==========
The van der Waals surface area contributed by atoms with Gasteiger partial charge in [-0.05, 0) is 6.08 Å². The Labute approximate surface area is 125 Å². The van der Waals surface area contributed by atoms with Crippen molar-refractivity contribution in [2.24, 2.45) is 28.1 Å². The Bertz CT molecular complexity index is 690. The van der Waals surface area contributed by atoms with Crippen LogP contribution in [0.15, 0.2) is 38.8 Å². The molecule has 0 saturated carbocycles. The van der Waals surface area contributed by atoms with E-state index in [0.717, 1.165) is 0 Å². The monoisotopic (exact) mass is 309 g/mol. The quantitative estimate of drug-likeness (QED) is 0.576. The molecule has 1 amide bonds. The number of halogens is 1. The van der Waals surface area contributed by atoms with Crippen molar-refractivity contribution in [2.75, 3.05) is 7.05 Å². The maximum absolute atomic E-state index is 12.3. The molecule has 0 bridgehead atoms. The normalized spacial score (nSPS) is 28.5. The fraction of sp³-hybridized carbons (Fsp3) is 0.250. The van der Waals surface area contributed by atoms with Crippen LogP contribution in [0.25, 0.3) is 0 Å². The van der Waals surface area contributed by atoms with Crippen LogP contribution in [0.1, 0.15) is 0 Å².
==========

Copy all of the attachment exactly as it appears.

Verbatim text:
The van der Waals surface area contributed by atoms with Gasteiger partial charge in [-0.05, 0) is 6.08 Å². The Labute approximate surface area is 125 Å². The van der Waals surface area contributed by atoms with Crippen molar-refractivity contribution in [2.24, 2.45) is 28.1 Å². The Bertz CT molecular complexity index is 690. The van der Waals surface area contributed by atoms with Crippen LogP contribution in [0.15, 0.2) is 38.8 Å². The molecule has 0 saturated carbocycles. The van der Waals surface area contributed by atoms with E-state index in [0.717, 1.165) is 0 Å². The monoisotopic (exact) mass is 309 g/mol. The quantitative estimate of drug-likeness (QED) is 0.576. The molecule has 1 amide bonds. The number of halogens is 1. The van der Waals surface area contributed by atoms with Crippen molar-refractivity contribution in [2.75, 3.05) is 7.05 Å². The maximum absolute atomic E-state index is 12.3. The molecule has 0 bridgehead atoms. The normalized spacial score (nSPS) is 28.5. The fraction of sp³-hybridized carbons (Fsp3) is 0.250. The van der Waals surface area contributed by atoms with Crippen LogP contribution in [0.25, 0.3) is 0 Å². The van der Waals surface area contributed by atoms with Crippen LogP contribution in [0.1, 0.15) is 0 Å².